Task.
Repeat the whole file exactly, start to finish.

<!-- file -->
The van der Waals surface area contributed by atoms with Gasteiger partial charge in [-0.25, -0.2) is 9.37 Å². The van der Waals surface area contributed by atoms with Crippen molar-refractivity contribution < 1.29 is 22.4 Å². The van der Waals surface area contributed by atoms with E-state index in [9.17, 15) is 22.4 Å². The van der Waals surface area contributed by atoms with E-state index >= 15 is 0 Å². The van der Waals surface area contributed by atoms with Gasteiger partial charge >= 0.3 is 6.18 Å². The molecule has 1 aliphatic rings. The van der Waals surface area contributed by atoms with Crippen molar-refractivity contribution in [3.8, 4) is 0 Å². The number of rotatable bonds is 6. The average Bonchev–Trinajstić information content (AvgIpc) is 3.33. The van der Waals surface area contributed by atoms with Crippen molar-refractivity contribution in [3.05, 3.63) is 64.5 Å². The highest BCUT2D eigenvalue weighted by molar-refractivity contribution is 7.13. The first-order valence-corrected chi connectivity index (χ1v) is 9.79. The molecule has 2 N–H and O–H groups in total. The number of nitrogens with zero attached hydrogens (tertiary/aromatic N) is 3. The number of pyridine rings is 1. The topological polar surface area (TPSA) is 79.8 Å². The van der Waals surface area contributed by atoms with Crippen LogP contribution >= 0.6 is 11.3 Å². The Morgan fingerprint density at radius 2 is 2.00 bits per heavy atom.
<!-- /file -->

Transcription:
The van der Waals surface area contributed by atoms with Gasteiger partial charge in [-0.25, -0.2) is 9.37 Å². The van der Waals surface area contributed by atoms with Crippen molar-refractivity contribution < 1.29 is 22.4 Å². The van der Waals surface area contributed by atoms with E-state index in [9.17, 15) is 22.4 Å². The van der Waals surface area contributed by atoms with E-state index >= 15 is 0 Å². The van der Waals surface area contributed by atoms with Gasteiger partial charge >= 0.3 is 6.18 Å². The molecule has 1 aliphatic rings. The van der Waals surface area contributed by atoms with Crippen molar-refractivity contribution in [3.8, 4) is 0 Å². The number of rotatable bonds is 6. The average Bonchev–Trinajstić information content (AvgIpc) is 3.33. The van der Waals surface area contributed by atoms with Crippen molar-refractivity contribution in [3.05, 3.63) is 64.5 Å². The highest BCUT2D eigenvalue weighted by molar-refractivity contribution is 7.13. The first-order valence-corrected chi connectivity index (χ1v) is 9.79. The molecule has 2 N–H and O–H groups in total. The number of nitrogens with zero attached hydrogens (tertiary/aromatic N) is 3. The number of pyridine rings is 1. The topological polar surface area (TPSA) is 79.8 Å². The van der Waals surface area contributed by atoms with Crippen LogP contribution >= 0.6 is 11.3 Å². The Morgan fingerprint density at radius 2 is 2.00 bits per heavy atom.